The Curse of Audrey Earnshaw tells the story of a small, traditional community where everyone is suffering from an ongoing famine. Everyone, that is, except for the mysterious Earnshaws, whom the other villagers suspect of witchcraft.
Check out our review for the film below.
Note: this review contains mild spoilers. Jump down to the Bottom Line for a spoiler-free assessment.
The Curse of Audrey Earnshaw looks exactly like you want it to. From the locations to the costuming to the cinematography and visual effects, the film weaves the perfect atmosphere for an old-timey witch tale. It’s a little bit dreary, a little bit dark, and a whole lot ominous. In short, it’s exactly what you want from a historical witch horror movie.
(Let’s disregard the fact that Audrey Earnshaw is inexplicably set in 1973, because that never really factors significantly into the story.)
While I wouldn’t describe anyone’s performance as standout, the acting is solid. The townsfolk have their own backgrounds, flaws, and motivations, which makes them all the more sympathetic when bad things start happening to them.
And bad things definitely happen to them.
The Curse of Audrey Earnshaw isn’t the scariest movie I’ve ever seen – it’s more creepy than terrifying. But it does a nice job of building an ominous atmosphere and surprising you with new dark turns.
The Curse of Audrey Earnshaw needed to tell its audience more. I think the movie aimed for mysterious in hopes of adding to the horror. But leaving so much unanswered actually confused the story a bit.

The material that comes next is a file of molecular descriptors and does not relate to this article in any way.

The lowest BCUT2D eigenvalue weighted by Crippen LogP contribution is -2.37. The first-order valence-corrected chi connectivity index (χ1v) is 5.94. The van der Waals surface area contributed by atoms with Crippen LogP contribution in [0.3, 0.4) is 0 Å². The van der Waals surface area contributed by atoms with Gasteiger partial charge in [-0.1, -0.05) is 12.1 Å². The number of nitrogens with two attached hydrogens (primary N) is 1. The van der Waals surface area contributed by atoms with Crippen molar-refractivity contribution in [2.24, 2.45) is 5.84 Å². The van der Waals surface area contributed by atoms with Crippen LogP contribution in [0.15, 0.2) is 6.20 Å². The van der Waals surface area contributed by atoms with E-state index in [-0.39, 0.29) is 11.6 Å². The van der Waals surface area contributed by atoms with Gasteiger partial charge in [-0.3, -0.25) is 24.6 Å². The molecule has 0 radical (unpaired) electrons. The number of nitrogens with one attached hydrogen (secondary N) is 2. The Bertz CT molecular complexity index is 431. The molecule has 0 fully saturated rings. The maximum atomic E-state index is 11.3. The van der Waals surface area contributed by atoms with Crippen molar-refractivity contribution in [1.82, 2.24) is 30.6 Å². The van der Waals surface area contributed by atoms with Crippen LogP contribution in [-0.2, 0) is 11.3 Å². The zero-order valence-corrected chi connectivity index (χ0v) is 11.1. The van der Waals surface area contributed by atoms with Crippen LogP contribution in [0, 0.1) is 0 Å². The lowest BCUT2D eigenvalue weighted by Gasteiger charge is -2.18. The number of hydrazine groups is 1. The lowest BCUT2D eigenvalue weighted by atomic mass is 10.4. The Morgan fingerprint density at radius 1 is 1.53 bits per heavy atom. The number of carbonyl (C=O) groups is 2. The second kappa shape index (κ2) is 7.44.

The main problem? We never really understand Audrey’s motivation for attacking the town, and because of this we never really understand if we’re supposed to root for her or against her. In the beginning, we’re told she’s going after a villager for attacking her mother. Seems justified enough, right? But then she tries to hurt him by hurting his wife…and you’re feeling less sure about it.
Then Audrey spreads her dark influence around the town. (Remember, all the townsfolk besides Audrey and her mother have been suffering from a famine for a while. So now it just seems like she’s attacking the less fortunate.) Later it’s implied that Audrey herself is actually the spawn of the Devil, so I guess the whole time she was just…being evil for evil’s sake?
The story should have committed either to a “justified acts of violence” or a “pure evil” approach instead of splitting Audrey between the two.
The Curse of Audrey Earnshaw: The Bottom Line
The Curse of Audrey Earnshaw nails the old-timey witch aesthetic, but the horror is diminished a bit by Audrey’s inconsistent characterization.
The Curse of Audrey Earnshaw hits VOD October 6.
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